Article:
Color

Color!  What a deep and mysterious language, the language of dreams. Paul Gauguin

Color is fundamentally important to a work of art.  It can do almost anything:

  • Describe the object
  • Decorate the space
  • Express emotion or mood
  • Create the illusion of space
  • Be symbolic

An artist spends a lifetime learning about color.  I hope this introductory lesson will get you thinking about the influence of color in art and in life.

Color has three properties.

  • Hue, which is the name of the color.  For example, red, yellow or blue.
  • Value, which refers to the lightness or darkness of a color.
  • Intensity, which refers to the brightness, purity or saturation of a color.

Hue

This is simply the name of the color.  Colors are often organized in a circle:

What are  the primary colors?  Why are they called that? Why would an artist use them?

Piet Mondrian, Broadway Boogie Woogie, 1942-43

Jacob Lawrence, Brownstones, 1954

What are complementary colors?  Why are they called that?  What do they do for a painting?

Edward Hopper, Early Sunday Morning

Andrea Del Sarto, The Virgin and Child with a Saint and an Angel, 1514

Claude Monet, Impression, Sunrise 1872

Walter Sickert, Minnie Cunningham at the Old Bedford, 1892

MGP Andersen, Nap, 2010

Value

This is just the lightness or darkness of a color, or of the overall work of art:

Henri Martin, Serenity, 1899

Gwen John, Young Woman Holding a Black Cat, 1920-25

Maurice Utrillo, Marizy Sainte Genevieve, 1910

Wayne Thiebaud, Around the Cake

MGP Andersen, That Pool, 2012

Why would an artist chose to paint like this?

What does a light value or key do for a work?

Wayne Thiebaud

John Sloan, The City from Greenwich Village, 1922

Rembrandt, Aristotle Contemplating the Bust of Homer, 1653

Why would an artist prefer a darker value or key?

Intensity

This just refers to the saturation, or purity of color.

Contrast these works:

Henri Toulouse-Lautrec, The Kiss, 1892

Paul Gauguin, The Miraculous Source, 1894

MGP Andersen, Her Guest is Furious, 2011

Pierre Bonnard, Dining Room in the Country, 1913

Lord Frederic Leighton, Flaming June, 1895

With these:

Caravaggio, The Young Bacchus, 1591-99

Asher B. Durand, Kindred Spirits, 1849

Jean-Baptiste Camille Corot, La Toilette, 1859

What does intensity of color do for a work?

Why would you have to be careful with this effect?

Non-local Color

Artists like to play with color.  One of their tricks is using non-local color. This is just color used for effect – it doesn’t really belong there.  It’s from out of town.  But sometimes color can surprise you:

Look carefully!

Jan Vermeer, Girl with a Pearl Earring, 1665-66

Edgar Degas, Morning Bath

Analogous Color Schemes

This refers to colors next to each other on the color wheel.

Why would fashion and interior designers find these attractive?

Monet was crazy about color:

Monet, Rouen Cathedral, Dawn 1894

Monet, Rouen Cathedral, 1894

Monet, Rouen Cathedral, Harmony in Blue, 1894

Monet, Rouen Cathedral, Harmony in Full Sunlight, 1894

Monet liked to “slash and dab” the paint.  Often, when viewing his works, to get the full effect you need to stand back a bit.  Your eye needs to blend adjacent colors.  Some artists took this optical mixing even further.

Optical Mixing

This is when spots or dots of pure hues set beside each other are mixed by the viewer’s eye.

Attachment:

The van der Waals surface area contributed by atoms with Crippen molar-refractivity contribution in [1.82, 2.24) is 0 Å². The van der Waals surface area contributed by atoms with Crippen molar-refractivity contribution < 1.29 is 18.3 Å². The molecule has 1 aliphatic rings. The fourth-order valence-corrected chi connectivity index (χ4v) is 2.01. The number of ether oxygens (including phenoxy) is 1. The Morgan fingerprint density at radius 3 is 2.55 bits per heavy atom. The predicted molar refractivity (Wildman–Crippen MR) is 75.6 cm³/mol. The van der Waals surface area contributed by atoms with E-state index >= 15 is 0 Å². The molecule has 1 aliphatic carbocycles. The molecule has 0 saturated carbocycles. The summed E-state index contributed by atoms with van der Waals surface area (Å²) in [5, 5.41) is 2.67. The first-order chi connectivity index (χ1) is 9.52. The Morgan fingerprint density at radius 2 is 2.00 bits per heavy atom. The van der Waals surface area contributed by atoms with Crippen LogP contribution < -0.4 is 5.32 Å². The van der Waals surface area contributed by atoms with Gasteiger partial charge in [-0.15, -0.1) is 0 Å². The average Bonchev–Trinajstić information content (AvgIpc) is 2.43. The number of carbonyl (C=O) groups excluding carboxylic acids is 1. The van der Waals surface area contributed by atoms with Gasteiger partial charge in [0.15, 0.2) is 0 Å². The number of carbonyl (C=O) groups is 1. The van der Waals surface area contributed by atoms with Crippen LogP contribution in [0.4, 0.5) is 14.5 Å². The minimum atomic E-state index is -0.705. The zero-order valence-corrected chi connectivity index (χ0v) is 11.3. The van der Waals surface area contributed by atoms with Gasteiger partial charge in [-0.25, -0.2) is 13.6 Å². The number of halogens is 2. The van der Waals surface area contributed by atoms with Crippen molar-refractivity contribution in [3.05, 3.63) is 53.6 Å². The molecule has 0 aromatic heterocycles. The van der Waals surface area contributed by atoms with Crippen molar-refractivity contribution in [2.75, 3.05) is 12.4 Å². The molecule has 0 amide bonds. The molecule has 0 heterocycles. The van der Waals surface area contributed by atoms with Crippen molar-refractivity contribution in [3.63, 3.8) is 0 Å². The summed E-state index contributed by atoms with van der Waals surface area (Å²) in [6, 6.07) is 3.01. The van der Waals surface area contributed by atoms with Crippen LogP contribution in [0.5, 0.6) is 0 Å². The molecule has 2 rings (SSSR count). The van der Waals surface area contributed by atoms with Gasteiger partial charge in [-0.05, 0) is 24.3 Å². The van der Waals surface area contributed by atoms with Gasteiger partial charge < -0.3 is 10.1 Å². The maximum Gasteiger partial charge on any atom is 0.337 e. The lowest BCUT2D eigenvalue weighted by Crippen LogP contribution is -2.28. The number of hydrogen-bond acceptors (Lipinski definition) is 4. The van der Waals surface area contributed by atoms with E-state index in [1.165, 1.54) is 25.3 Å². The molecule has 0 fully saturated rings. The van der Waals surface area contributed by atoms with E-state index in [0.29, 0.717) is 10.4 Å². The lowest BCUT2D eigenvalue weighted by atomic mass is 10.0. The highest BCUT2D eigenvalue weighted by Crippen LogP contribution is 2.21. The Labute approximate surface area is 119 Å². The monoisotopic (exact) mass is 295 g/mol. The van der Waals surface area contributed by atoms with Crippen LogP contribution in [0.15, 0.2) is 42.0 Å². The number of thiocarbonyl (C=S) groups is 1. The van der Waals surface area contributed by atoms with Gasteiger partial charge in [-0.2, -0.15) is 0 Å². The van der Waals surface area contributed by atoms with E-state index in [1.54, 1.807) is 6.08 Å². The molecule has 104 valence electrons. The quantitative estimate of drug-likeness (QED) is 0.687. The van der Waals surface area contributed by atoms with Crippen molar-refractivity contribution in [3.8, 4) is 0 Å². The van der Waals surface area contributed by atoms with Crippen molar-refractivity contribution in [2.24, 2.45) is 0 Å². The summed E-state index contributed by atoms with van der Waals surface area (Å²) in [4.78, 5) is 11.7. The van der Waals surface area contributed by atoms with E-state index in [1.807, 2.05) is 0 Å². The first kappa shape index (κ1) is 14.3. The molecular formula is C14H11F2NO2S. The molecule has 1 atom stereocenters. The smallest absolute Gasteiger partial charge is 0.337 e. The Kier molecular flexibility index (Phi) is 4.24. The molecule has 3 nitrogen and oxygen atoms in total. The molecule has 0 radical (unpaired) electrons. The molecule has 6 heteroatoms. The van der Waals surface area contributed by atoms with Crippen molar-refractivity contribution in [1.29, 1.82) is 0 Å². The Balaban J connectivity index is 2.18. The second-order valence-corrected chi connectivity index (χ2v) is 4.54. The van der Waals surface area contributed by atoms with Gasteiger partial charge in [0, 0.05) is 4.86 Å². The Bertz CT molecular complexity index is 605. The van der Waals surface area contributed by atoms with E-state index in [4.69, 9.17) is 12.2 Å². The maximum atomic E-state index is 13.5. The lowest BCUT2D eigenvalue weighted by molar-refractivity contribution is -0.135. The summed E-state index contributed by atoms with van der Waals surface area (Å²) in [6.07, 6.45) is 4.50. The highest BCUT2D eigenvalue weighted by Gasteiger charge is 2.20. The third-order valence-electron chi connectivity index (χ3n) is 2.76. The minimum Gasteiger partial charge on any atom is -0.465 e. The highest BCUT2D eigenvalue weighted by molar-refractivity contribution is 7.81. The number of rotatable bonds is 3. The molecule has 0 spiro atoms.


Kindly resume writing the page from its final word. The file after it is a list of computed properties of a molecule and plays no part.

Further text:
If the dots are discreet and pretty small it’s called pointillism.

Georges Seurat, Sunday Afternoon on the Island of La Grande Jatte, 1884-86

Georges Seurat, Eiffel Tower

Chuck Close is a modern artist who likes to do this:

Color can create depth:

We’ve already seen this in atmospheric perspective.

  • Cool colors recede
  • Warm colors project

Paul Cezanne, Mont Sainte Victoire, 1885-87

Titian, Bacchus and Ariadne, 1520-23

Color is important in almost all the arts.  For instance, in the film Far from Heaven:

And in the film Do the Right Thing:

When I decided to make my drawing into a painting I made certain choices.  Why did adding color change it so much?

MGP Andersen, Bedroom, 2006

MGP Andersen, Nap, 2010

And finally, advertisers as well as artists know the power of color:

Red:  Why –

  • Are there often red checked tablecloths in restaurants?
  • Stop signs?
  • “Buy Now” buttons on internet?
  • Red nails?  Red light districts?
  • Red Bull?   Sports cars?
  • Is light red (pink) considered feminine or passive?

Blue:  Why –

  • Are there very few blue restaurants?
  • Is it often used to promote cleanliness?  Travel products? Technology?
  • Is it the most popular “favorite color”?
  • Do men especially prefer it?
  • Is it rarely used to promote food products and cooking?
  • Why do we “feel blue”?

Yellow:  Why –

  • Are taxicabs yellow?
  • Do babies cry more in yellow rooms?
  • Is it connected with cowardice?
  • Is it used to promote children’s products?
  • Is it used to promote leisure products?
  • Will no one buy a yellow suit?  Yellow luxury car?

Green:  Why –

  • Is green used for “healthy” products?
  • Is it used for medical or safety products?
  • Is  jealousy green?
  • Are novices “green”?

Purple:  Why –

  • Did my son’s friend tell him his parents would “disown him” if he wore purple?
  • Do the majority of pre-adolescent children prefer purple to all other colors?
  • Is it associated with mystery or magic?  Purple haze?

White:  Why –

  • Is it used for products associated with safety, cleanliness, purity?
  • Is it also used frequently to advertise high tech products?
  • Is there so much white in “futuristic” movies?
  • Do good guys wear white?

Black:  Why –

  • Do villains wear black?
  • Is it considered both formal and cool?
  • Is it associated with death in western culture?

So much to think about!  So little time!  Keep your eyes and your mind open when it comes to color…

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